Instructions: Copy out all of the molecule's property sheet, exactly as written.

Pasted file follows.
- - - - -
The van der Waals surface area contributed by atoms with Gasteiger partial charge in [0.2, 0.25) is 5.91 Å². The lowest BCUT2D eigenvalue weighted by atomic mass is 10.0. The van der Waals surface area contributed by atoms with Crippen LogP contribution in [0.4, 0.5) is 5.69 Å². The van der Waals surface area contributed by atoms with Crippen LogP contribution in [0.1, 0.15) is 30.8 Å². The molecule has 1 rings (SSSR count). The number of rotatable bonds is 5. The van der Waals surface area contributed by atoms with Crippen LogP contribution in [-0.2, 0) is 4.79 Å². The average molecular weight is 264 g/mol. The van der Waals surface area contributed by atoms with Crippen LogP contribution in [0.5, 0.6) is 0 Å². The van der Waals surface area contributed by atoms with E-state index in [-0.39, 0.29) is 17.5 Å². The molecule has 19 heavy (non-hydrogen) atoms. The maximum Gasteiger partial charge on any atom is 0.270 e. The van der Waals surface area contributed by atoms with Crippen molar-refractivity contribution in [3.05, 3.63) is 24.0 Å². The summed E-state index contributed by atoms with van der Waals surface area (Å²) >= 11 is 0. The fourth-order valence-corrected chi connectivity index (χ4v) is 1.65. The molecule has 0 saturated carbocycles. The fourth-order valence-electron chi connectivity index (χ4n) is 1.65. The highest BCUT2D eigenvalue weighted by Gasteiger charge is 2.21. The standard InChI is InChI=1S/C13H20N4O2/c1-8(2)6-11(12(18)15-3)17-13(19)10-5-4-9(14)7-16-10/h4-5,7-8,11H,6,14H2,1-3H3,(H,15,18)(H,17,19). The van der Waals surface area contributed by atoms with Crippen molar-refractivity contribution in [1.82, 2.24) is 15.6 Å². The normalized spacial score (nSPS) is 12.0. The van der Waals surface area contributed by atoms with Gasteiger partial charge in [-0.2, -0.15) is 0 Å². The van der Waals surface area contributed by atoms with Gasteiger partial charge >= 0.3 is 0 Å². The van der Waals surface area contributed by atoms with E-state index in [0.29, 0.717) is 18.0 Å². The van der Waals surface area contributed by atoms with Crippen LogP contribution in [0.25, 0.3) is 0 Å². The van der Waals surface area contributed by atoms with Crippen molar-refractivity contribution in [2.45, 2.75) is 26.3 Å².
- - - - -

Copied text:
The van der Waals surface area contributed by atoms with Gasteiger partial charge in [0.2, 0.25) is 5.91 Å². The lowest BCUT2D eigenvalue weighted by atomic mass is 10.0. The van der Waals surface area contributed by atoms with Crippen LogP contribution in [0.4, 0.5) is 5.69 Å². The van der Waals surface area contributed by atoms with Crippen LogP contribution in [0.1, 0.15) is 30.8 Å². The molecule has 1 rings (SSSR count). The number of rotatable bonds is 5. The van der Waals surface area contributed by atoms with Crippen LogP contribution in [-0.2, 0) is 4.79 Å². The average molecular weight is 264 g/mol. The van der Waals surface area contributed by atoms with Crippen LogP contribution in [0.5, 0.6) is 0 Å². The van der Waals surface area contributed by atoms with E-state index in [-0.39, 0.29) is 17.5 Å². The molecule has 19 heavy (non-hydrogen) atoms. The maximum Gasteiger partial charge on any atom is 0.270 e. The van der Waals surface area contributed by atoms with Crippen molar-refractivity contribution in [3.05, 3.63) is 24.0 Å². The summed E-state index contributed by atoms with van der Waals surface area (Å²) >= 11 is 0. The fourth-order valence-corrected chi connectivity index (χ4v) is 1.65. The molecule has 0 saturated carbocycles. The fourth-order valence-electron chi connectivity index (χ4n) is 1.65. The highest BCUT2D eigenvalue weighted by Gasteiger charge is 2.21. The standard InChI is InChI=1S/C13H20N4O2/c1-8(2)6-11(12(18)15-3)17-13(19)10-5-4-9(14)7-16-10/h4-5,7-8,11H,6,14H2,1-3H3,(H,15,18)(H,17,19). The van der Waals surface area contributed by atoms with Crippen molar-refractivity contribution in [1.82, 2.24) is 15.6 Å². The normalized spacial score (nSPS) is 12.0. The van der Waals surface area contributed by atoms with Gasteiger partial charge in [-0.2, -0.15) is 0 Å². The van der Waals surface area contributed by atoms with Gasteiger partial charge >= 0.3 is 0 Å². The van der Waals surface area contributed by atoms with E-state index in [0.29, 0.717) is 18.0 Å². The van der Waals surface area contributed by atoms with Crippen LogP contribution in [0.25, 0.3) is 0 Å². The van der Waals surface area contributed by atoms with Crippen molar-refractivity contribution in [2.45, 2.75) is 26.3 Å².